How to Upgrade Your Blowoff System

The three-piece airlock features a very simple yet ingenious design. It was created as a one-way airflow system that allows CO2 to exit the fermentation vessel without allowing outside air to enter. It’s always done a more-than-satisfactory job at what it was designed to do but things have changed. You’re brewing more seriously now and the three-piece airlock is no longer suited for your needs.

Three Piece Airlock with a Floating Bubbler

Like many, you found this out the hard way. It all started when you realized the importance of yeast health and made the move to yeast starters. You did everything right, except what you weren’t prepared for was an extremely aggressive fermentation.

In fact, this was the most active fermentation you had ever witnessed. It wasn’t just CO2 gradually finding its way out of the fermenter. No, this was something different where the cradle within the airlock looked like it was about to explode.

Before you knew it kraeusen started to flow up into the airlock and because you didn’t want to risk contamination of your batch by removing the airlock you were left to sit back and watch it all unfold. The headspace within the fermenter simply did not provide enough room for the mass amount of kraeusen that was forming.

As the kraeusen worked its way out over the next day or so you noticed that it had not only completely filled the airlock but had also run out through the holes of the cap out onto the fermenter lid and even onto the floor. Then, you were left with a huge sticky mess that was rather difficult to clean up.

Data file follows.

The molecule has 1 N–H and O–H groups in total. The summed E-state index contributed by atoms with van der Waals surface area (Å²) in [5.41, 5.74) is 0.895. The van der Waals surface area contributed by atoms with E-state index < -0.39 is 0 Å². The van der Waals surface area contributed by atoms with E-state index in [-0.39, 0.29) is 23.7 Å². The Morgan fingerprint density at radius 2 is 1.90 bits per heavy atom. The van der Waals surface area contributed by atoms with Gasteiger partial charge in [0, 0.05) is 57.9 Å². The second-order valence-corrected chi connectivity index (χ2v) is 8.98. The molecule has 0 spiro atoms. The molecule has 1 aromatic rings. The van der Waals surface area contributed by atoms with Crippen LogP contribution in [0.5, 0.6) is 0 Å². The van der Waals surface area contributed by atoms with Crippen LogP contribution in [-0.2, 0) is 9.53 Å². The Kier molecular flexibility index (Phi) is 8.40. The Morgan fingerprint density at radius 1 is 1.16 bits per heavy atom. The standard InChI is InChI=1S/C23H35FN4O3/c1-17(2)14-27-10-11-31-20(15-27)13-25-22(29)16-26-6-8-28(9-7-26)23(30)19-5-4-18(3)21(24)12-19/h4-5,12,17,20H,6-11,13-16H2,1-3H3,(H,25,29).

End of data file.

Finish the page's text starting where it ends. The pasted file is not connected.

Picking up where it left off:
So, you reconsider your use of yeast starters altogether knowing that it may end up like this every time. Well, don’t do that because going back to life without a yeast starter is just plain silly. Instead, there’s a much better solution that happens to be very simple — changing your blowoff system.

How to Upgrade Your Blowoff System

All you need to do is get about 4 to 5 feet of food grade tubing much like the tubing that comes with your rack and fill kit and/or auto-siphon, as well as a bucket. This tubing will replace the airlock so the size of tubing that you get will be dependent upon the type of lid you have on your fermenter and the size of the hole in it.

Measure the hole in either the lid or stopper (whichever you use) and select tubing with an O.D. that is just slightly greater than that of the hole. You want the tubing to fit as snugly into the hole as possible to create a tight seal that will prevent outside air from entering.

After you’ve moved the beer to the primary fermenter you’ll want to sanitize the tubing and insert it into the hole in the lid or stopper. You do not have to worry about inserting the tubing very far into the fermenter and you certainly do not want to submerge the end of the tube. Then, fill the bucket about halfway with sanitizing solution and place the other end of the tubing into the bucket. And there you have your brand new and improved blowoff setup.

This may seem like it’s almost too simple but it is very effective. In fact, this is the blowoff method used by many larger scale brewers. It is just as effective as an airlock when it comes to keeping outside air and contaminants from entering the fermenter but provides an even higher flow channel that is necessary for more active fermentations where greater volumes of CO2 and kraeusen come about and need to be expelled.

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Jeff Flowers

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Jeff Flowers has been a self-described beer geek for over a decade now. When he's not chasing his daughter around, you can usually find him drinking a fresh brew and wasting too much of his time on both Google+ & Twitter.


  1. Thomas Berrich says

    New to using a kegerator. What psi should I use on my home brew Czech pilsner. As of now it’s on 11 psi for four days now. Tried yesterday and it’s a little flat still. Any info would be greatly appreciated.

    • Kemper says

      I let mine sit on 30psi for 1-day, then 20psi for 1-day, then 10 psi for 1-day. (Shaking the keg 2x a day to mix in the CO2 better.)

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